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Men's basketball-UNLV: Contrasting styles meet

With wins over No. 5 Utah and No. 19 New Mexico last week, Nevada-Las Vegas was probably the last school the men's basketball team wanted to play in the first round of the NCAA tournament.

Nevertheless, Princeton (26-1 overall, 14-0 Ivy League) will take on UNLV (20-12, 7-7 Western Athletic Conference) tonight in Hartford, Conn. It is the third straight year that the Tigers will meet a western foe in the opening round of the tournament.


As for the other three No. 12 seeds, South Alabama and Iona are from lower-tier conferences. Florida State has struggled to end the season, winning just two of its last nine games.

After a subpar regular season that saw UNLV underachieve, including dropping a 62-50 decision against struggling Texas-El Paso, the Runnin' Rebels ran the table, winning their final six games. By beating Hawaii, New Mexico and Utah in the WAC tournament, UNLV earned an automatic berth in the NCAAs. If the Rebels had lost in the WAC tournament, they would probably be playing in the National Invitational Tournament instead of preparing for tonight's contest against Princeton.


One factor in UNLV's troubles this season is chemistry. Senior center Keon Clark, a probable NBA first-round draft pick, was ineligible to play in the first half of the season. But when Clark finally joined the Rebels, their performance did not improve. After 10 games, Clark was permanently dismissed for breaking unspecified team rules.

During the season, UNLV was prone to bad shots, particularly long three-pointers early in its offensive set. But in the WAC tourney, the Rebels played their best basketball of the season. UNLV showed patience, working the offense for easier shots. Consequently, they scored only 54 points against Utah and 56 against New Mexico but still managed to win both games.

"They're not really the Runnin' Rebels anymore," Carmody said. "In the half court set, they're pretty good."

A key for Princeton is to capitalize on UNLV's impatience on the offensive end. When the Rebels begin to launch bad shots, the Tigers must convert on the other end in their halfcourt set, either running backdoor cuts or launching good looks from beyond the three-point arc.


UNLV is led by senior forward Tyrone Nesby, who averages 15.7 points per game. The six-foot, six-inch Nesby will be guarded by senior forward James Mastaglio, Princeton's best defender. Nesby might be the Rebels' worst offender at firing up forced three-pointers instead of working the offense. But if Nesby is hitting the three, he can carry the team singlehandedly.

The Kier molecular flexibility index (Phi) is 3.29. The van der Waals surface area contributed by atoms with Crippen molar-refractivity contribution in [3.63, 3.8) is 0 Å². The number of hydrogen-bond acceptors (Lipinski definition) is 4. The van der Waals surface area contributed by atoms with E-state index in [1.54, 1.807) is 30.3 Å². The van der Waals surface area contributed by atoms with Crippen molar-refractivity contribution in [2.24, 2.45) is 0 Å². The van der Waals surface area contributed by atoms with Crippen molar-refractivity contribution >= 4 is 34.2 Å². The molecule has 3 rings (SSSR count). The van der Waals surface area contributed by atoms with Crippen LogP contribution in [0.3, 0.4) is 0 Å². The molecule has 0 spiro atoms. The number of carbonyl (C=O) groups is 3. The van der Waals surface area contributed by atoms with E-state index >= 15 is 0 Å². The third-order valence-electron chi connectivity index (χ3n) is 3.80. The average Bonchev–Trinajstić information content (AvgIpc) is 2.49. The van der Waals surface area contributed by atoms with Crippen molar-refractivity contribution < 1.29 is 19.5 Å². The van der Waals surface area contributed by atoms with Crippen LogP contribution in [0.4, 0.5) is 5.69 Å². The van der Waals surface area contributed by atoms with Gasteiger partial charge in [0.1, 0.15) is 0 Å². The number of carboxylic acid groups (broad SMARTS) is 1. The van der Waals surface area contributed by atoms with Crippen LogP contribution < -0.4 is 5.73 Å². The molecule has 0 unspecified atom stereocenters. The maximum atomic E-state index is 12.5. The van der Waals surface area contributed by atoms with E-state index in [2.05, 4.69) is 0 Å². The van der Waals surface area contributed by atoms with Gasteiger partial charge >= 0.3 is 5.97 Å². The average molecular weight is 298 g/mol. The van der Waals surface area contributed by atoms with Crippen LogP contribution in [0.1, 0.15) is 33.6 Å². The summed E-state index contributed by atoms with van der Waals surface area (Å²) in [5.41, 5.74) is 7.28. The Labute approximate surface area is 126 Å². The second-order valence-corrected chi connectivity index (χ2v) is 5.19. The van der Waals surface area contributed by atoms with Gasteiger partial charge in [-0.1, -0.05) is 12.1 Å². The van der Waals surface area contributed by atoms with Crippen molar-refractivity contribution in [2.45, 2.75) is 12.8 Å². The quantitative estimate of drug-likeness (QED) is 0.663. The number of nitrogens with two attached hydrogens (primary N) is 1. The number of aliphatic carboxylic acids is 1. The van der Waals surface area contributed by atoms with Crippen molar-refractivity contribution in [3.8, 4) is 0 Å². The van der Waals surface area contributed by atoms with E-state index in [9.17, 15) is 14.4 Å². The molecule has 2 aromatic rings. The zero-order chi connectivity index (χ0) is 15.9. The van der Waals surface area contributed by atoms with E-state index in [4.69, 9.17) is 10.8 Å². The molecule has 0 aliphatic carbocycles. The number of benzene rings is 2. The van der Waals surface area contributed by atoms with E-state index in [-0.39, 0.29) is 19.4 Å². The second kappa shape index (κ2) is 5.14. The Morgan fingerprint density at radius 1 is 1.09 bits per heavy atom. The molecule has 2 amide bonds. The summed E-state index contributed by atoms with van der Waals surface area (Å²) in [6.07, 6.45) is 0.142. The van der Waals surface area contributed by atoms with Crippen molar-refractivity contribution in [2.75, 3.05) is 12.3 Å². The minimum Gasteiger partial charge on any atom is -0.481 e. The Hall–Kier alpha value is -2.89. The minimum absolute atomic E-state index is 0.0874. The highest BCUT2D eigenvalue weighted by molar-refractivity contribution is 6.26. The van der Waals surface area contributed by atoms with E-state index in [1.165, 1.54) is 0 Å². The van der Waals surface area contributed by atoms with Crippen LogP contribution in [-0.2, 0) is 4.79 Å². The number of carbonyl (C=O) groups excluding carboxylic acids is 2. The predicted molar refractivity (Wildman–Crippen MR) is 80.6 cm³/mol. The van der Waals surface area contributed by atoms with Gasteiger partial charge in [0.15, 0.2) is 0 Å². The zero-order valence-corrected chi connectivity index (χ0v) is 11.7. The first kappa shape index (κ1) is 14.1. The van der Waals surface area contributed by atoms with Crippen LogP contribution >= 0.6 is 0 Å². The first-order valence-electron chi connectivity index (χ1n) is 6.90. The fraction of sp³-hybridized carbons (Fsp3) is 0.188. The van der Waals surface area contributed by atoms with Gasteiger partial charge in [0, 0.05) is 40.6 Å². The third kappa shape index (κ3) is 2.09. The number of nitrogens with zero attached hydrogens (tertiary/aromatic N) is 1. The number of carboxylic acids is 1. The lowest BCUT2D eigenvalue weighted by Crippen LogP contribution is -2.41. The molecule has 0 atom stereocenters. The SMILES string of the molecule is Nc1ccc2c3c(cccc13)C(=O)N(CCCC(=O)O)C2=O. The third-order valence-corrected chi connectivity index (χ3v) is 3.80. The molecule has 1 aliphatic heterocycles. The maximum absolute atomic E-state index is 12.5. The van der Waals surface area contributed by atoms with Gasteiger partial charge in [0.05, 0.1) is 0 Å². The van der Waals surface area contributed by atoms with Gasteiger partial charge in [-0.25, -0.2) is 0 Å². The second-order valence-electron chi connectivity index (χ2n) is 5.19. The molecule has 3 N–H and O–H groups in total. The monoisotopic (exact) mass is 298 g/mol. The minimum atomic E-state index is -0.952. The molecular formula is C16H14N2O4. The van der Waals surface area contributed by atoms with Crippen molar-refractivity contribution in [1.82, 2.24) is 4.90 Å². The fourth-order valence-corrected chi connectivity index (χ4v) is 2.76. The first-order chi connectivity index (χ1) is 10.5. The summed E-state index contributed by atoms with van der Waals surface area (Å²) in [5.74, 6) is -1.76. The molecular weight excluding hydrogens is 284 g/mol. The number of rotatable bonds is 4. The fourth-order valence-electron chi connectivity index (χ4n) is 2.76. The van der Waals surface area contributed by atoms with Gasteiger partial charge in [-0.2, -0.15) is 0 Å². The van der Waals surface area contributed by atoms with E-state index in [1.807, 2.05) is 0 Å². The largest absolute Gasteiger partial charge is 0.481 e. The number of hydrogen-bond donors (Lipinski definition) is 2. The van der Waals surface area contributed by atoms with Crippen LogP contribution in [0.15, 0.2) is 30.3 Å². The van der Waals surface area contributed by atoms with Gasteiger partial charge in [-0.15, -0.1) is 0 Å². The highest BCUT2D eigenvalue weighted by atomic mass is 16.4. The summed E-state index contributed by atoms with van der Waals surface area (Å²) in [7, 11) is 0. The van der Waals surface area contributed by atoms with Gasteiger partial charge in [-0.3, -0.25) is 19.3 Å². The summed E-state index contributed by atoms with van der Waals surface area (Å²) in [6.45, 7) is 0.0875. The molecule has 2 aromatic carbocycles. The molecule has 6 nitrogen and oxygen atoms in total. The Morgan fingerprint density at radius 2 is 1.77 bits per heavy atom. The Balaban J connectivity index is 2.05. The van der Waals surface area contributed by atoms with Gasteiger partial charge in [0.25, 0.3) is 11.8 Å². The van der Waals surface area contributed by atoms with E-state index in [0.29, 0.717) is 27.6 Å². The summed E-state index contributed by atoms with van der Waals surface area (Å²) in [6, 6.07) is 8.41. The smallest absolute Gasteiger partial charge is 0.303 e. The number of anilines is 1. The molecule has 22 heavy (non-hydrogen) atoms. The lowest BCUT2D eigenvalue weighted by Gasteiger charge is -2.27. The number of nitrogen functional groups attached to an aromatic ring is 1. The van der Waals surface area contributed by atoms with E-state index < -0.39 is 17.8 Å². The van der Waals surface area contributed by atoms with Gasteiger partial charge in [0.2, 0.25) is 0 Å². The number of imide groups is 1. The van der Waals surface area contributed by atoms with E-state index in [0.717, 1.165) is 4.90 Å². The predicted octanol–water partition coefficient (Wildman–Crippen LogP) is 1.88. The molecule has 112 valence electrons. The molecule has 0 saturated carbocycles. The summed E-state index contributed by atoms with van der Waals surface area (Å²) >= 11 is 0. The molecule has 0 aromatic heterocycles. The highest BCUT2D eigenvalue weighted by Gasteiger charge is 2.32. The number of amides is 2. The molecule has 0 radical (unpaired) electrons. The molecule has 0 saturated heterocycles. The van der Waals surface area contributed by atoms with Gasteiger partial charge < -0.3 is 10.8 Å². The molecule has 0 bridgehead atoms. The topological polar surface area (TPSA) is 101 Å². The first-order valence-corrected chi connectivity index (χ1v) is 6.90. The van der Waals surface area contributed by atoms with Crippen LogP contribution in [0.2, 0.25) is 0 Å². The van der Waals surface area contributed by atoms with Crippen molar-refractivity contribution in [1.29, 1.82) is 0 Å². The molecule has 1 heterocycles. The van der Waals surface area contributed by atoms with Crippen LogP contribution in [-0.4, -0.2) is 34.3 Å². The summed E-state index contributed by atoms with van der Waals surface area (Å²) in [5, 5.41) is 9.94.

Freshman Kaspers Kambala replaces Clark in the at center. The 6-9, 250-pound Kambala is being called a "monster" by the Tiger coaching staff because of his size, but he is not nearly the player Clark is.

Senior center Steve Goodrich should be able to exploit the slower Kambala, both on the inside and the perimeter. Goodrich's post moves have become so refined this season that he has often been able to score at will. By shooting 20-for-25 in his final two games, Goodrich's field goal percentage has risen to 60.4 percent.

But in order to stop Princeton's backdoor cuts and keep Goodrich under control, UNLV may turn to a zone defense. UNLV has played a lot of 2-3 zone this season. Teams like Wake Forest and North Carolina that have tried to play an aggressive man defense against the Tigers have struggled defensively, giving up easy layups.

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UNLV's other forward is 6-8 Kevin Simmons, who will be guarded by junior forward Gabe Lewullis. Lewullis guarded taller opponents earlier this season and should be able to take advantage of Simmons' inexperience defending on the perimeter.

Dynamic duo

At the guard spots, Princeton's duo of senior Mitch Henderson and junior Brian Earl should be able to match up with the Rebels' Brian Keefe and Mark Dickel.

Despite the obvious differences between the Rebels and the Tigers' Ivy League opponents, expect Princeton to play the same way it has all season long. The Tigers will still run man-to-man defense and their normal offensive sets. Princeton must make the shots it's been making all season long.

Only once this season has Princeton shot poorly from behind the arc, against then-No. 2 North Carolina. If the Tigers are hitting their shots, they are capable of beating anyone, especially a UNLV team that's fortunate just to be in the tournament. But if Princeton's shooting is off, the Tigers could be in for a long night.